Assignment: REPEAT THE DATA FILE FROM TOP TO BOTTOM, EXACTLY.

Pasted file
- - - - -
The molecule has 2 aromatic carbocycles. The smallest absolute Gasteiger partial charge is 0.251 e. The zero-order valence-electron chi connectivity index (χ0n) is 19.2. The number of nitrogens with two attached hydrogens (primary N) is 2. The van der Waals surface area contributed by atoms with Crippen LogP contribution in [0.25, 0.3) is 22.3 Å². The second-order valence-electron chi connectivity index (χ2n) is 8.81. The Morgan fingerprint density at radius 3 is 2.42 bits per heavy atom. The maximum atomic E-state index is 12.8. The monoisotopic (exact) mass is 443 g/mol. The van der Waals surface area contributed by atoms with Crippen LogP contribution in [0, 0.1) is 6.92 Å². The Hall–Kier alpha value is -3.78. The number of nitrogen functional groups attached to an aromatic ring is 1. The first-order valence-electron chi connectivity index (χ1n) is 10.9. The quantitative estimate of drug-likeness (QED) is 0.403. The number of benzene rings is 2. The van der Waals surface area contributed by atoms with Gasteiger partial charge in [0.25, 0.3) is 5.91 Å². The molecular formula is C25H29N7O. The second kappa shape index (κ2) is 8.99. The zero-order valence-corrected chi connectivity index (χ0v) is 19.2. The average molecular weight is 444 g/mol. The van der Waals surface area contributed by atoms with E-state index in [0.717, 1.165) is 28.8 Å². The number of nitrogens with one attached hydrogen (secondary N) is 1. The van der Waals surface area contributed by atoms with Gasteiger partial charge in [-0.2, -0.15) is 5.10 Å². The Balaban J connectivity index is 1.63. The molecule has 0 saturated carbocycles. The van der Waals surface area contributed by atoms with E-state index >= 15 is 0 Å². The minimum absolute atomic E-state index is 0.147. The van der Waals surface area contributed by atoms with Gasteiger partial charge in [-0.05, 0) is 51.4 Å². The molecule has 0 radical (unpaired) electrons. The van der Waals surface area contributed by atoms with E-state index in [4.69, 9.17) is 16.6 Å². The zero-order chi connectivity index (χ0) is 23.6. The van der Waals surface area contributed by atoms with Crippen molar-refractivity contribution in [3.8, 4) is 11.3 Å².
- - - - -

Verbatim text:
The molecule has 2 aromatic carbocycles. The smallest absolute Gasteiger partial charge is 0.251 e. The zero-order valence-electron chi connectivity index (χ0n) is 19.2. The number of nitrogens with two attached hydrogens (primary N) is 2. The van der Waals surface area contributed by atoms with Crippen LogP contribution in [0.25, 0.3) is 22.3 Å². The second-order valence-electron chi connectivity index (χ2n) is 8.81. The Morgan fingerprint density at radius 3 is 2.42 bits per heavy atom. The maximum atomic E-state index is 12.8. The monoisotopic (exact) mass is 443 g/mol. The van der Waals surface area contributed by atoms with Crippen LogP contribution in [0, 0.1) is 6.92 Å². The Hall–Kier alpha value is -3.78. The number of nitrogen functional groups attached to an aromatic ring is 1. The first-order valence-electron chi connectivity index (χ1n) is 10.9. The quantitative estimate of drug-likeness (QED) is 0.403. The number of benzene rings is 2. The van der Waals surface area contributed by atoms with Gasteiger partial charge in [0.25, 0.3) is 5.91 Å². The molecular formula is C25H29N7O. The second kappa shape index (κ2) is 8.99. The zero-order valence-corrected chi connectivity index (χ0v) is 19.2. The average molecular weight is 444 g/mol. The van der Waals surface area contributed by atoms with E-state index in [0.717, 1.165) is 28.8 Å². The number of nitrogens with one attached hydrogen (secondary N) is 1. The van der Waals surface area contributed by atoms with Gasteiger partial charge in [-0.2, -0.15) is 5.10 Å². The Balaban J connectivity index is 1.63. The molecule has 0 saturated carbocycles. The van der Waals surface area contributed by atoms with E-state index >= 15 is 0 Å². The minimum absolute atomic E-state index is 0.147. The van der Waals surface area contributed by atoms with Gasteiger partial charge in [-0.05, 0) is 51.4 Å². The molecule has 0 radical (unpaired) electrons. The van der Waals surface area contributed by atoms with E-state index in [4.69, 9.17) is 16.6 Å². The zero-order chi connectivity index (χ0) is 23.6. The van der Waals surface area contributed by atoms with Crippen molar-refractivity contribution in [3.8, 4) is 11.3 Å².